For Hispanic literature, an excellent resource to look for in your local library is Hispanic Literature Criticism (Jelena O. Krstovic, Editor, Gale Research, Detroit, 1994). Reprints selected criticism on 71 Hispanic writers from the last century. Each entry includes a biographical essay that summarizes major works and the critical response to them, and a list of works in their original language, with English translation when relevant. Focus is on authors of the Americas, with only eleven from Spain and Portugal.

For Spanish American literature, two books will provide you with a good stating point. A Companion to Spanish American Literature (Stephen Hart, Tamesis, Rochester, NY, 1999) is a thorough introduction to the main works and writers of the Spanish American canon by a leading scholar. For a more scholarly treatment, see An Introduction to Spanish-American Literature (Jean Franco, Cambridge University Press, Cambridge, 3rd edition, 1995). Although first published in 1969, this edition has been updated, and the last chapters have been radically rewritten to include the latest developments in literature and criticism.

Finally, there are many scholarly articles contained in journals. The Hispanic Journal (semiannual, published by Indiana University Press), and Hispanic Review (quarterly, published by the University of Pennsylvania) offer a wide range of critical essays on language and literature, as well as book reviews.

Web resources

The Internet has also a great deal to offer to those interested in Spanish literature. From primary sources through essays on specific periods of Spanish literature to biographies of well and not so well know authors, there are many sites devoted to Spanish literature. These sites vary in their scholarship and accuracy, so judgment on the part of the user is critical.
The following resources have been divided into broad categories for easier browsing.

1. Spanish literature.. These sites include resources dealing specifically with Spanish and Spanish American literature.

  • Spanish literature (Center for the Liberal Arts, University of Virginia)
    A collection of links to authors, book reviews, libraries and online texts focusing on the content of Spanish and Latin American literature, language, and cultures.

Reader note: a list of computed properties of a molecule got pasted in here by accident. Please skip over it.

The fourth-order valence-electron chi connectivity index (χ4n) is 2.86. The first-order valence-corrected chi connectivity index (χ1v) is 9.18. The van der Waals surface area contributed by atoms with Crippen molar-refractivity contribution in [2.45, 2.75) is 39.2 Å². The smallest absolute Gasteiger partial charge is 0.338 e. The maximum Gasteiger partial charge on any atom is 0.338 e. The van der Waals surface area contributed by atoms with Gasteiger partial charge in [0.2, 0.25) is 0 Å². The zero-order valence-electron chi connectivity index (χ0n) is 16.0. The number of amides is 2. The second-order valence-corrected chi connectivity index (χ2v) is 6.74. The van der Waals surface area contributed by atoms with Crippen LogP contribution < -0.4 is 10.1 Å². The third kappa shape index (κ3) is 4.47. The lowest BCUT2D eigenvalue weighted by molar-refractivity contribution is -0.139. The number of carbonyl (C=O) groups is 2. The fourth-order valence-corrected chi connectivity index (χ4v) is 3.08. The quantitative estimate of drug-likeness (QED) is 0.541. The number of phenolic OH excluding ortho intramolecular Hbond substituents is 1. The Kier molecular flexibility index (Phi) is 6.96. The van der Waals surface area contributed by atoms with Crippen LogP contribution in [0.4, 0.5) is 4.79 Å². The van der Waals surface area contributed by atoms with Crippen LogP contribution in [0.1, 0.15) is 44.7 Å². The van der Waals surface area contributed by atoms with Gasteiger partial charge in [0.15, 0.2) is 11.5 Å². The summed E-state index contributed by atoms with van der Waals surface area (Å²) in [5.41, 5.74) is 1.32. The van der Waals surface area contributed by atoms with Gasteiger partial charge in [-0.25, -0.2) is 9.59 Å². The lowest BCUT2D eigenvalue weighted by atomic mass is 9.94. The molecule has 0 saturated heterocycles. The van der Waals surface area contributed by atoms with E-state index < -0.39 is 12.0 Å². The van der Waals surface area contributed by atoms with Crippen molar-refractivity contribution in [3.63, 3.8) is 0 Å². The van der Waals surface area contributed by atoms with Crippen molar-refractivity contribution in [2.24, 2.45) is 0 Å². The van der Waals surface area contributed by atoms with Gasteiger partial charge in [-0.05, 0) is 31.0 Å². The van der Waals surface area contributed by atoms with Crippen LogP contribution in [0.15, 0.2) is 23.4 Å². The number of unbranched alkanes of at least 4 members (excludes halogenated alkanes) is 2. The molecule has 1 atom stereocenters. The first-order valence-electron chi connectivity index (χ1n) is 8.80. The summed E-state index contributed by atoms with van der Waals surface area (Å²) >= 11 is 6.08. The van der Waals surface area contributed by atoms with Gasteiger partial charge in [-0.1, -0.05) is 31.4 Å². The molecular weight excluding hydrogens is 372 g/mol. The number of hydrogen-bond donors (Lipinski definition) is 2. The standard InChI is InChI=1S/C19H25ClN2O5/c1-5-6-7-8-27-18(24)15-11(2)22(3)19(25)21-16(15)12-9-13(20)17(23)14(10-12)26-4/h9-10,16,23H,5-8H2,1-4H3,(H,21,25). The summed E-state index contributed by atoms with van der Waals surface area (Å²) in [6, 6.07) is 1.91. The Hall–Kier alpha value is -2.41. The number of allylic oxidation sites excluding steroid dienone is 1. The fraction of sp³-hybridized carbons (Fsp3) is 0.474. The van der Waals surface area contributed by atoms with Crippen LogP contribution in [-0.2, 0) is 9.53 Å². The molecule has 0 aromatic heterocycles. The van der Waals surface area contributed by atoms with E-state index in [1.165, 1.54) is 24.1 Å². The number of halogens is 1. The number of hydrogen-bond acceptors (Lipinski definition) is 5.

• Iberian Language and Literature Web
    Selected resources that include reference works, bibliographies, electronic texts and literary reviews.

  • Lanic
    An excellent source for Spanish American literature maintained by the University of Texas. Resources are arranged geographically by country, and include magazines and journals, biographies of authors, texts and newsgroups.

  • IPL
    Literature references. Excellent coverage of varied subjects that can be browsed by author, criticism, time period and others. The casual user can find materials of interest to academics and researchers as well as undergraduate and graduate students.

2. Primary sources. Links to collections of some of the most important texts for the study of Spanish literature.

3. Biographies.

  • Famous Hispanic Writers
    This is part of a larger project and provides information about the life and work of some Hispanic writers. In English.

  • Escritoras.com
    Excellent site that offers services devoted to the world of literature written by contemporary Spanish American women. It provides information about the writers, as well as interviews, chats, its own magazine and a search engine to browse the site. In Spanish.

  • Cervantes Project 2001
    This is an ambitious project to develop the first comprehensive bibliography of studies, editions, and translations of Cervantes’ works, as well as a digital archive of photographic images on Cervantes’ times and works suitable for teaching and research purposes. In English and Spanish.

This pathfinder was created by Javier Ascasibar